We are going to consider a logical and physical architecture of an analog/digital video network. These networks allow full-screen real-time motion video distribution concurrently with regular network activities without slowing them down. The analog/digital video network uses two parallel communication media: analog - for transmitting video images and digital - for data transmission. Any video terminal in the network can be connected locally to a computer or to the analog video bus. A set of video terminals connected to the analog medium defines the current configuration of the video network. The configuration of the video network depends on a number of random real-time events. The configuration can be automatically changed by computing a set of the specially defined functions. These functions will be various for different applications. The computation of the functions and the resulting dynamic changes in the network configuration constitute the adaptive characteristic of the video network. A regular digital network is used to control the video network. For this purpose, a special management protocol was developed.
Kayser-Threde has been invested many years in developing technology used in crash testing, data acquisition and test data archiving. Since 1976 the department Measurement Systems has ben supplying European car manufacturers and test houses with ruggedized on-board data acquisition units for use in safety tests according to SAE J 211. The integration of on-board high-speed digital cameras has completed the data acquisition unit. Stationary high-speed cameras for external observation are also included in the controlling and acquisition system of the crash test site. The occupation of Kayser-Threde's department High Speed Data Systems is the design and integration of computerized data flow systems under real-time conditions. The special circumstances of crash test applications are taken into account for data acquisition, mass storage and data distribution. The two fundamental components of the video data archiving systems are, firstly, the recording of digital high-speed images as well as digital test data and secondly, an organized filing in mass archiving systems with the capability of near on-line access. In combination with sophisticated and reliable hardware components Kayser-Threde is able to deliver high performance digital data archives with storage capacities of up to 2600 TeraBytes.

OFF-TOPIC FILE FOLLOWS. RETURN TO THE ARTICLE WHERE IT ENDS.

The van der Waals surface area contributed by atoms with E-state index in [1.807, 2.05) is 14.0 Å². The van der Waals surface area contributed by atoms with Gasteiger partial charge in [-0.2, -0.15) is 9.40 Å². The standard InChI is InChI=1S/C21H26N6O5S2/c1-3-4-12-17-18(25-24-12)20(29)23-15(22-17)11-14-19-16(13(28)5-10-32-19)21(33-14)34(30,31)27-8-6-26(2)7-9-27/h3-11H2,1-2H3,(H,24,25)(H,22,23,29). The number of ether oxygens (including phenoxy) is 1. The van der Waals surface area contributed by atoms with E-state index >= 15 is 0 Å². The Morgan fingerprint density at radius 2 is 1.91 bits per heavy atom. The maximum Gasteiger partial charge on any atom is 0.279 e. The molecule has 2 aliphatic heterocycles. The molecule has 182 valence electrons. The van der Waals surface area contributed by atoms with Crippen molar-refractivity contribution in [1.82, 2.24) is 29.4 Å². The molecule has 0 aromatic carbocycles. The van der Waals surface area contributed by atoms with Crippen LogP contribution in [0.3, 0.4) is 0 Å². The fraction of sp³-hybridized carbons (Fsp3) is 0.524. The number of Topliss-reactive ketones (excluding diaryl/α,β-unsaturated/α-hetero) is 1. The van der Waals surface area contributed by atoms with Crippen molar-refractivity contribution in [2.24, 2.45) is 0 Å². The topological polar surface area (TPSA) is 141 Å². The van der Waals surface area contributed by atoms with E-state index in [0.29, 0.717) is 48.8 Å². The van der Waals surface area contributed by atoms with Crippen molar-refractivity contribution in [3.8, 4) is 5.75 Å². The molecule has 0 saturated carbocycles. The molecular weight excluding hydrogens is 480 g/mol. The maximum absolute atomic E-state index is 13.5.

We have developed a set of tools to build 3D images of vascular structures from contiguous slices. Slices were obtained from plastic-filled vascular casts. Major vascular branches on each slice were revealed and observed under the optical microscope. A series of video images of the branches on contiguous slices were then digitized. Each image was processed to isolate the vessels of interest. A user interface was built to select diameters, depths, and branching angles. A 3D image can then be viewed from any angle.